2. State land are systematically over-valued to give an impression of greater subsidy.

3. The government creamed the profits of the appreciation of the related and/or adjacent land. These profits did not appear in the balance sheet. For example, the government sold The Atrium@Orchard (above Dhoby Ghaut MRT) for $840m in 2008.

The MRT, as a national project, is very unlikely to have a negative balance sheet over the appropriate time frame. It may be worthwhile to pull publicly available information together to confirm it.

Anonymous said...

You should have given 70% subsidy to the poor for a $1million sum assured premium each.

What don't you do it?

NATO = No Action Talk Only

F said...

Dont be evil Singapore.
A small piece of land is set aside for MRT station. By doing so, the land area adjacent to it can be tendered at astronomical prices. Who pays? I eat a bowl of noodles at Ion Orchard. The cost is priced into my noodles, making my cost of living exceptionally high. No wonder I am out of job. I have become too expensive for my boss to hire. Who should compensate me for my woes. I like to hold my Govt responsible. The money goes to them, but they did not circulate the wealth. The money went elsewhere, never to be seen by me again.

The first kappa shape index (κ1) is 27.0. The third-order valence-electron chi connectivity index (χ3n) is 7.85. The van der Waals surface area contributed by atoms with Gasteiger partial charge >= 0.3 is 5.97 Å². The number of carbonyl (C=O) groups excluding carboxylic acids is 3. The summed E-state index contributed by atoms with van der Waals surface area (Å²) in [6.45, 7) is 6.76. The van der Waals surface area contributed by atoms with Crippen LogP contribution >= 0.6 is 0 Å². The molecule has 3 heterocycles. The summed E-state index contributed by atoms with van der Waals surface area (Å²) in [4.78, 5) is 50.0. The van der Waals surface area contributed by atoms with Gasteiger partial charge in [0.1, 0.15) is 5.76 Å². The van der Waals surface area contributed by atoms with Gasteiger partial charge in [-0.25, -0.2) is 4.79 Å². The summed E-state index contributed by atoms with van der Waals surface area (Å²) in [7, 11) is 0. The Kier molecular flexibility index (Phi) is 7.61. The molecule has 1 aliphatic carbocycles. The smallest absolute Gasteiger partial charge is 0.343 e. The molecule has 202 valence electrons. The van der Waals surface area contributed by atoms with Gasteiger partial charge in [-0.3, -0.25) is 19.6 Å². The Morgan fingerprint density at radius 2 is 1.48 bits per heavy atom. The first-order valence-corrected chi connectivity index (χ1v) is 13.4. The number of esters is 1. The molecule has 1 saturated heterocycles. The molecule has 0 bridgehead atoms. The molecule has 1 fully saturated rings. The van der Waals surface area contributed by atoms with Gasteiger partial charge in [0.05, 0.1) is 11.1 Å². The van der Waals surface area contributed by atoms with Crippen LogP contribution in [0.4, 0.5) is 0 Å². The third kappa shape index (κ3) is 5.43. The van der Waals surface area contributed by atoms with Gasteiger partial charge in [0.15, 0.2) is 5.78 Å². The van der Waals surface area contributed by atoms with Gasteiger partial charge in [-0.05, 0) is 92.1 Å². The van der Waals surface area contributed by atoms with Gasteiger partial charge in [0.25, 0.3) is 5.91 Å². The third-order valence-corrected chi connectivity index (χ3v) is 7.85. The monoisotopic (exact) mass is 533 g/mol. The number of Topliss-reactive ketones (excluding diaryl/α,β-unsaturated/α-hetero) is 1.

The money went down the drain. In bad investments in western economies. Even China. We still owe a part of Suzhou Industrial Park? Or have we given up on the Park? Has it achieved its objective as a long term investment?
UBS is another good example. The convertible notes were converted into ordinary shares on maturity. A huge paper loss? Do you say it is a paper loss when the transaction was executed and closed out? I'd call it a loss, paper or realized.

Anonymous said...

I cannot fathom the rationale that taxi is a good alternative form of public transport that should be encouraged and subsidised. Each taxi is on the road much more often than a privately owned car and hence contribute more intensely to road congestion throughout the day. If it works out to be cheaper to use the taxi than to own a car, then taxi fare is probably underpriced. If more people give up their cars and take taxis instead, the no. of taxis on the road will have to be increased to cope with the higher volume and that will at best neutralise the decrease in private car ownership. In any case, considering the small capacity of a taxi, it is unwise to suggest it as a viable replacement for car ownership which will ease traffic congestion. A private minibus system found in many cities across the globe will be a more viable alternative which can ferry large groups of people and also create jobs for the minibus owners.

Reservist said...

Let NS men be insured for free.
My son has to pay Aviva $12 a month to be insured against death and permanent disability, deducted from his $420 monthly pay. Yes, great, MINDEF has helped by giving an extra $20 to help offset this cost.

My son is worth $100,000 only when he dies while in uniform. Can I hire a foreigner to take his place?

Stupid me, I should have migrated 10 years ago and return as a foreign talent.

Blog Archive